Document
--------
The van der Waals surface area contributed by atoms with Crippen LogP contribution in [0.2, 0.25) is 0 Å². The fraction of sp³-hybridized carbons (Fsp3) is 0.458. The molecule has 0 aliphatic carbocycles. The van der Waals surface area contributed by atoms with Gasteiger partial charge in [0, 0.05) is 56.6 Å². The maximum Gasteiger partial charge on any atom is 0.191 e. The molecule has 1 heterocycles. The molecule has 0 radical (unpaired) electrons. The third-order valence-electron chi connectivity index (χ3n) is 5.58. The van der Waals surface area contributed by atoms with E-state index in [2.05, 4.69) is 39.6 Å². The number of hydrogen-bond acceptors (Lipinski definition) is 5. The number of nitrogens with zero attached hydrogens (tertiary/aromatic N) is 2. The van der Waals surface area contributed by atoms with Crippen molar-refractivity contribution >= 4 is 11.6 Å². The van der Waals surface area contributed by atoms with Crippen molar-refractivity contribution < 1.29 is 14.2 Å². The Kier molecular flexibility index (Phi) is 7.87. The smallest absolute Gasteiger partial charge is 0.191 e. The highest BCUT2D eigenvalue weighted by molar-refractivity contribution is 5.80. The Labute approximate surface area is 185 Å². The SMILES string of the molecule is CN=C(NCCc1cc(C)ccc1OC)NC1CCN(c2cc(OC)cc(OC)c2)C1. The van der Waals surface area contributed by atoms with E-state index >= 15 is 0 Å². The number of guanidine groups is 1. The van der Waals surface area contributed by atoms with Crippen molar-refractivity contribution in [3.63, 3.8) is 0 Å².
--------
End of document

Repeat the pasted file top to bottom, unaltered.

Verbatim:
The van der Waals surface area contributed by atoms with Crippen LogP contribution in [0.2, 0.25) is 0 Å². The fraction of sp³-hybridized carbons (Fsp3) is 0.458. The molecule has 0 aliphatic carbocycles. The van der Waals surface area contributed by atoms with Gasteiger partial charge in [0, 0.05) is 56.6 Å². The maximum Gasteiger partial charge on any atom is 0.191 e. The molecule has 1 heterocycles. The molecule has 0 radical (unpaired) electrons. The third-order valence-electron chi connectivity index (χ3n) is 5.58. The van der Waals surface area contributed by atoms with E-state index in [2.05, 4.69) is 39.6 Å². The number of hydrogen-bond acceptors (Lipinski definition) is 5. The number of nitrogens with zero attached hydrogens (tertiary/aromatic N) is 2. The van der Waals surface area contributed by atoms with Crippen molar-refractivity contribution >= 4 is 11.6 Å². The van der Waals surface area contributed by atoms with Crippen molar-refractivity contribution < 1.29 is 14.2 Å². The Kier molecular flexibility index (Phi) is 7.87. The smallest absolute Gasteiger partial charge is 0.191 e. The highest BCUT2D eigenvalue weighted by molar-refractivity contribution is 5.80. The Labute approximate surface area is 185 Å². The SMILES string of the molecule is CN=C(NCCc1cc(C)ccc1OC)NC1CCN(c2cc(OC)cc(OC)c2)C1. The van der Waals surface area contributed by atoms with E-state index >= 15 is 0 Å². The number of guanidine groups is 1. The van der Waals surface area contributed by atoms with Crippen molar-refractivity contribution in [3.63, 3.8) is 0 Å².